1933 Palestine riots

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The 1933 Palestine riots (Hebrew: מאורעות תרצ"ד‎) (commonly known as Me'oraot Tartsad) were a series of violent riots in Mandatory Palestine, as part of the Sectarian conflict in Mandatory Palestine. The riots erupted on 28 October 1933, initiated by the Arab Executive Committee.[1] The cause for the riots was stated by Arabs as beginning of the Fifth Aliyah (migration of Jews to Mandatory Palestine) as a result of the rise of Nazi Germany. According to The Sunday Times Perth, the 28 October riots concluded with 20 killed.[1]

Background[edit]

The sectarian violence in Mandatory Palestine between Jewish and Arab communities began with the 1920 Syrian crisis and consequent defeat of the Arab Syrian nationalists in the Franco-Syrian war. Serious disturbances erupted in British controlled territory as a fallout of the Franco-Syrian war, but return of hard line Palestinian Arab nationalists to Jerusalem from Damascus, led by Amin al-Husayni, essentially shifted the conflict to local intra-communal topic. Serious eruptions of violence followed in 1921 and 1929, mostly emphasizing to target the issue of Jewish immigration.

After several years in which the Jewish immigration to Mandatory Palestine included several thousand Jewish immigrants per year, in 1933, following the rise in racial persecution in Nazi Germany, 37,000 Jewish immigrants fled to Mandatory Palestine and joined the 190,000 Jewish residents living there at the time. The immigration of the German Jews to the region affected the Yishuv not only in terms of the number of immigrants, but also their contribution to the cultural and economic power of the newly arrived educated immigrants (some of whom were wealthy people), whom helped develop of the Jewish settlements in the fields of agriculture, industry, medicine, science and education. The Arab population in Palestine strongly opposed the increase of the Jewish population and perceived this influx of Jewish immigrants as a real threat.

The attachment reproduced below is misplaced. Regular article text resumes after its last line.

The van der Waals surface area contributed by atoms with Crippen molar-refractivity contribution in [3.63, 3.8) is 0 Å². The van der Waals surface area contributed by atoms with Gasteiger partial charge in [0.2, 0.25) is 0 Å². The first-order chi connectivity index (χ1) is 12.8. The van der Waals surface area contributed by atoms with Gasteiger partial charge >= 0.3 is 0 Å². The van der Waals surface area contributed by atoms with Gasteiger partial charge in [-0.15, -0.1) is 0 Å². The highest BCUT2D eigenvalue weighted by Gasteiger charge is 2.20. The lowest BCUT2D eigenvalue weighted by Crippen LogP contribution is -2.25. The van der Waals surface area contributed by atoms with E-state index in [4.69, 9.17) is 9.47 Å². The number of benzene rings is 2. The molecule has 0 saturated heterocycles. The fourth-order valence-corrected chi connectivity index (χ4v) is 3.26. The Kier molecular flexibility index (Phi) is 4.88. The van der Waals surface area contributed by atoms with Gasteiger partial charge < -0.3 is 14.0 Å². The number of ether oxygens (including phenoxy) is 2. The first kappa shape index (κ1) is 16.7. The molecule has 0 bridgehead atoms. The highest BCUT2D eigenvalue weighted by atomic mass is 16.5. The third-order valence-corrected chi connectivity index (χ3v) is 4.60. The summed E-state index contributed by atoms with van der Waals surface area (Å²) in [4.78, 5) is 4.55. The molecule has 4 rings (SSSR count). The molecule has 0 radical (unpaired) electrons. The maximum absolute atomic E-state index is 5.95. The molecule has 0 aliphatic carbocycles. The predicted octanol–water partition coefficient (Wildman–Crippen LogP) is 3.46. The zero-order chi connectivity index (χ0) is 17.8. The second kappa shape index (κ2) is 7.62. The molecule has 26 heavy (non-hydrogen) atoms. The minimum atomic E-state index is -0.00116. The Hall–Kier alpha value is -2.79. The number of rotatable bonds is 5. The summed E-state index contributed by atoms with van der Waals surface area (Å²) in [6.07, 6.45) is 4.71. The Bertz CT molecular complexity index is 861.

The events[edit]

On 5 October 1933 the Arab Executive Committee called for a general strike "to show the anger of the Arab people in the region of Palestine" and announced that on 13 October 1933 a protest would be gathered at the mosques on the Temple Mount in Jerusalem. The police of the British Mandate banned the demonstration. On the day in which the demonstration was going to be held British police officers were stationed at the gates of the Old City of Jerusalem. The demonstration began at noon and was led by members of the Arab Executive Committee. A British police officer, backed by a large police force, called them to disperse but they did not acceded to his request, and as a result the police began dispersing the demonstration through the use of clubs.

On 29 October 1933 demonstrations were held in Jaffa, in Haifa and in Nablus. Although the Arab demonstrators promised that the demonstrations would be carried out peacefully, they soon became violent riots and Roy Spicer, who was the police chief of the British Mandate, suppressed them firmly by sending British police officers on horses. The officers used clubs as well as guns during their confrontation with the rioters. During these riots, which later became known as the "1933 Palestine riots" and "Me'oraot Tartsad", 26 Arab protesters were killed and about 180 were wounded until the riots were eventually completely subdued by the British police forces.[citation needed]

The protests were directed primarily against the British Mandate, although on 28 October 1933, the Arab rioters attempted to break into the Jewish area of Jerusalem, but were successfully dispersed by the British police forces.

Aftermath[edit]

The 1933 Palestine riots were a prelude to the 1936–1939 Arab revolt in Palestine, during which the Arab community of Mandatory Palestine, supported by foreign Arab volunteers, held a mass revolt against the British authorities, also targeting the Palestinian Jewish community. The 1936 revolt largely collapsed within a year, with Palestinian Arab leadership defeated and ousted by the British, however small-scale events continued for about two years more, until they declined in 1939 with the outbreak of World War II.

See also[edit]

References[edit]

  1. ^ a b [1]